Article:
Anton Goreczky House

Boise City, Ada County, ID

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Anton Goreczky House

Photo: Anton and Mary Goreczky lived at the Goreczky house (located at 1601 North Seventh Street) from 1898 until Anton Goreczky's death in 1934. Goreczky was a journeyman carpenter and owner of the Boise Sash and Door Factory. Photo by wikipedia username: Tamanoeconomico, 2019, own work. Noted for its elaborate exterior spindlework. Listed on the National Register of Historic Places in 1986.

The Anton Goreczky House is a Queen-Anne style one-and-one-half-story wood structure with a sandstone foundation, featuring an unusually elaborate porch and gable details. The house is located on a corner lot of block 27 in the Resseguie Addition of Boise's North End neighborhood. Built in 1898, the house has a front-gable roof with a lower cross gable roof, forming a south facing T-shaped plan. A one-story kitchen with a gable roof is located at the back of the house. Two entry porches with secondary dropped roofs are inset on both sides of the T. The front wrap-around porch includes a corner entry with a cantilevered gable dormer that forms a pediment with incised decorative patterns. Large wooden brackets with delicate incised patterns support the dormer. The porch is supported by turned porch posts and elongated vertical decorative wood brackets. Between the porch posts, an inventive series of turned spindle knobs and balls forms simple curved wood arches and lace-like spandrels. A decorative balustrade encloses the porch. The porch is unusually elaborate for the size and style of the house. It contributes to the unique character of the house and is a testimony to the taste and business acumen by its owner, Anton Goreczky.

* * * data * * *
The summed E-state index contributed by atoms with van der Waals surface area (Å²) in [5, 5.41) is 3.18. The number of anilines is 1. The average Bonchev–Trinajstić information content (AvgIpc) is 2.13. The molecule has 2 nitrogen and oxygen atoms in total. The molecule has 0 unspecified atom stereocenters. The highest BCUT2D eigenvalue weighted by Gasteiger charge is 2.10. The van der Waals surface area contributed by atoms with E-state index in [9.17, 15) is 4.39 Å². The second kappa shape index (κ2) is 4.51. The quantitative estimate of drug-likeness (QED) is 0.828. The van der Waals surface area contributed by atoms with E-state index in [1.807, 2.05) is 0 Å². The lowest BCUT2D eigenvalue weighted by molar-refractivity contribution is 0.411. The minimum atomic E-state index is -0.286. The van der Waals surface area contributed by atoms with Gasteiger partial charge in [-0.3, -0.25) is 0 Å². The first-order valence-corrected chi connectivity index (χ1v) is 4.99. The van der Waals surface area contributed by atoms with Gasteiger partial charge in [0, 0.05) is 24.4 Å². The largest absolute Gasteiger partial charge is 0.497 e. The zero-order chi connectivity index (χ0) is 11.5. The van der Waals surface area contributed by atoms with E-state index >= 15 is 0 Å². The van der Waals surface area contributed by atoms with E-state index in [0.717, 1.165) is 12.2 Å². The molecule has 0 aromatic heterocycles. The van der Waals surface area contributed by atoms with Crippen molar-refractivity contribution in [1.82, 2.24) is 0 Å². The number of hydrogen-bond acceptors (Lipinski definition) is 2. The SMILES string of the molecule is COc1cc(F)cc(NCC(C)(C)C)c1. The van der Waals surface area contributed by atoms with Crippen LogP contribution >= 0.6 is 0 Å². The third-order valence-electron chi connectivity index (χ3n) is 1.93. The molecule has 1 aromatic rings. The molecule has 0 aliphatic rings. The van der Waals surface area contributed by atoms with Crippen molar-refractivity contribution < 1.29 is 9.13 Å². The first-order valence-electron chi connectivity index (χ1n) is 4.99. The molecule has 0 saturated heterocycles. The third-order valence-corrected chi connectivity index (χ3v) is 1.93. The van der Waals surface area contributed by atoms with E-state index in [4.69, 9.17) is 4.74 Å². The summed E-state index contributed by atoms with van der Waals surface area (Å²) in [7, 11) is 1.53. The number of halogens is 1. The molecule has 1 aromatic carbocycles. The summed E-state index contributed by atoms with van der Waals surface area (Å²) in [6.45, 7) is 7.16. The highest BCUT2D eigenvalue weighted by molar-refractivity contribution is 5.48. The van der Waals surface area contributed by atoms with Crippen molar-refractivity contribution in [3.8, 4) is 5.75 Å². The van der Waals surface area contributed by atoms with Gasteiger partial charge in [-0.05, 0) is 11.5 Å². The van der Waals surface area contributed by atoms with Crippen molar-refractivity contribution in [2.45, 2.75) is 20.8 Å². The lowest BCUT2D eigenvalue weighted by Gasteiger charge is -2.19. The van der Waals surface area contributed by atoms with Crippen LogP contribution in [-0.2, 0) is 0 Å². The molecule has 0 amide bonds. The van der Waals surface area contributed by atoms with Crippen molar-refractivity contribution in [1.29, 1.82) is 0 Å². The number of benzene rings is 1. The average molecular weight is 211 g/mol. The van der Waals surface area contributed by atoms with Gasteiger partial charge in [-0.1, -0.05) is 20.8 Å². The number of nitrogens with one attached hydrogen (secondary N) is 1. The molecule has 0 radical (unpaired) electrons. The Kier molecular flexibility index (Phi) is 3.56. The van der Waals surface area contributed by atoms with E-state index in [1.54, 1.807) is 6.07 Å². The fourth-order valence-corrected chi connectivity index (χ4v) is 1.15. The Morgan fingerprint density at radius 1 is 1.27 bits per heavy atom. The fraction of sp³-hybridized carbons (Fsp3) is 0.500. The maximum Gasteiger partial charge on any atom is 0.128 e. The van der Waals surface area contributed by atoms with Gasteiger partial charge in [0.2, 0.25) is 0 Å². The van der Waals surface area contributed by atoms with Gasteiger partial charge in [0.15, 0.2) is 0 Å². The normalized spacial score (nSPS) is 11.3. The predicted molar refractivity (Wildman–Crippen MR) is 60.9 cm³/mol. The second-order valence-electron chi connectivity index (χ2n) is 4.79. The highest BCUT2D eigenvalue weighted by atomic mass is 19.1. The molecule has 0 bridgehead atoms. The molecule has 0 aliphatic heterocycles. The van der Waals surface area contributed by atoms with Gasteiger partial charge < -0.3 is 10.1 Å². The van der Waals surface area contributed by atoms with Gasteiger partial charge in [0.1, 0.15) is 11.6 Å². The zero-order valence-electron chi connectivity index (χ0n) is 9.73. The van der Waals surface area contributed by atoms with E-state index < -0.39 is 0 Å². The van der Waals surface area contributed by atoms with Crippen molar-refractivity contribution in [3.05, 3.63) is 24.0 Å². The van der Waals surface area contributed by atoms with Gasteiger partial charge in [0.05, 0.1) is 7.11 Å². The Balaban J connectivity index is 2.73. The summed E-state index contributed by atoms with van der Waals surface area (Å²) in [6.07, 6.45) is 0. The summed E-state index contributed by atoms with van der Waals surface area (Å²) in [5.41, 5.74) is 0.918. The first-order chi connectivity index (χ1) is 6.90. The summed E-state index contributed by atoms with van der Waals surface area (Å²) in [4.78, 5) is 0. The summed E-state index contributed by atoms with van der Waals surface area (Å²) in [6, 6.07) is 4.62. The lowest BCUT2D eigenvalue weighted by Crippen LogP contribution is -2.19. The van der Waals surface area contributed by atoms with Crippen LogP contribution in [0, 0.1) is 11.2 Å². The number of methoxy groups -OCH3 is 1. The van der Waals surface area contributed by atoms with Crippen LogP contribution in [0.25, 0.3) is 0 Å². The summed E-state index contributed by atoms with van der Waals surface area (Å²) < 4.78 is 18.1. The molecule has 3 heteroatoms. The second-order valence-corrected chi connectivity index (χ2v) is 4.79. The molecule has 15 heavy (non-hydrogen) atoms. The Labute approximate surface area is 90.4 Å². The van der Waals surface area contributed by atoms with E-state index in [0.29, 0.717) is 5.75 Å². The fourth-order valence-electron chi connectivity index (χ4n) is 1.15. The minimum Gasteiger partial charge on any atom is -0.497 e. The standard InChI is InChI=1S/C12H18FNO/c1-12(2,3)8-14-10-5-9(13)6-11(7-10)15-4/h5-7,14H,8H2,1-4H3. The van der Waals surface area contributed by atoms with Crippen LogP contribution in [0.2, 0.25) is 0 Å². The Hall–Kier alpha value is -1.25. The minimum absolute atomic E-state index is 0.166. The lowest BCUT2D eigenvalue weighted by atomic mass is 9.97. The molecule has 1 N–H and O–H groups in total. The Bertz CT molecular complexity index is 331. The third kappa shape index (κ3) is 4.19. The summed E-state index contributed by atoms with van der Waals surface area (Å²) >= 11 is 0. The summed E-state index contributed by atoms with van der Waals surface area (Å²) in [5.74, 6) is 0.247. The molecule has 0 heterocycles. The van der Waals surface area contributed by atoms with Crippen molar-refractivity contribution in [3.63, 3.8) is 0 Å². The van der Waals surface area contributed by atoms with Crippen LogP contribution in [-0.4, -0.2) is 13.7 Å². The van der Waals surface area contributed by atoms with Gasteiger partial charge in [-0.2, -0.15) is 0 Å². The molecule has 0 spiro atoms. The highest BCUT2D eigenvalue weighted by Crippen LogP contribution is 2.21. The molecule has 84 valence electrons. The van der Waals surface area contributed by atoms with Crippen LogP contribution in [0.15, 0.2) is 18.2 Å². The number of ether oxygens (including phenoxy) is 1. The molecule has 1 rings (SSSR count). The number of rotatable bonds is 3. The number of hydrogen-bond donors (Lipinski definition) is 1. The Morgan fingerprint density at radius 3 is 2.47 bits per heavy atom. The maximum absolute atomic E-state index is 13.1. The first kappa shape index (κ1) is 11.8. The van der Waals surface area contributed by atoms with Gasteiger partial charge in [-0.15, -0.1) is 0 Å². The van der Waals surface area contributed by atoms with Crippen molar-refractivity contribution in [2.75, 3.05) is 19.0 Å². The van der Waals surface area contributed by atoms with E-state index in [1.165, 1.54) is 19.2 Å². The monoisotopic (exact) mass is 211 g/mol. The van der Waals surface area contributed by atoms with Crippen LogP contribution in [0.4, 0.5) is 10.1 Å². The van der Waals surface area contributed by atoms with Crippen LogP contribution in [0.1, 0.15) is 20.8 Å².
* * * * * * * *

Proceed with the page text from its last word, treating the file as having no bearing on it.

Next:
A second porch, which extends across the kitchen facade, is lower and lacks the detailed spindlework, brackets, and balustrade of the front porch. This porch also has a gable-dormer corner entry.

The front gable has a handsome Stick Style bracket shaped like a Kings post with a delicate incised pattern. The cross gable has an intricate lace-like spindlework gable bracket. The gable spaces are covered with patterned shingles in round, half cove, and plain shapes. The first-floor siding is horizontal shiplap. The cross gable's upper-story gable, typical of the Queen Anne style, overhangs a cutaway bay window. Both the overhang and the bay window are supported by decorative wooden brackets.

The windows are double-hung sash. Those on the second floor have blank lower panes and patterned upper panes separated by vertical and small triangular muntins. The bay window has clear transom windows, which may originally have been stained glass. The existing doors are paneled and rather plain, indicating that they may have been replaced when the house interior was remodeled in the 1920"s. The house's interior consists of eight rooms, all with fine woodwork. The dining-room woodwork and some of the other interior trim was altered in the 1920's to resemble the simpler Craftsman style. Two delicate fret pieces still accentuate the dining room. The exterior of the house remains in its original state.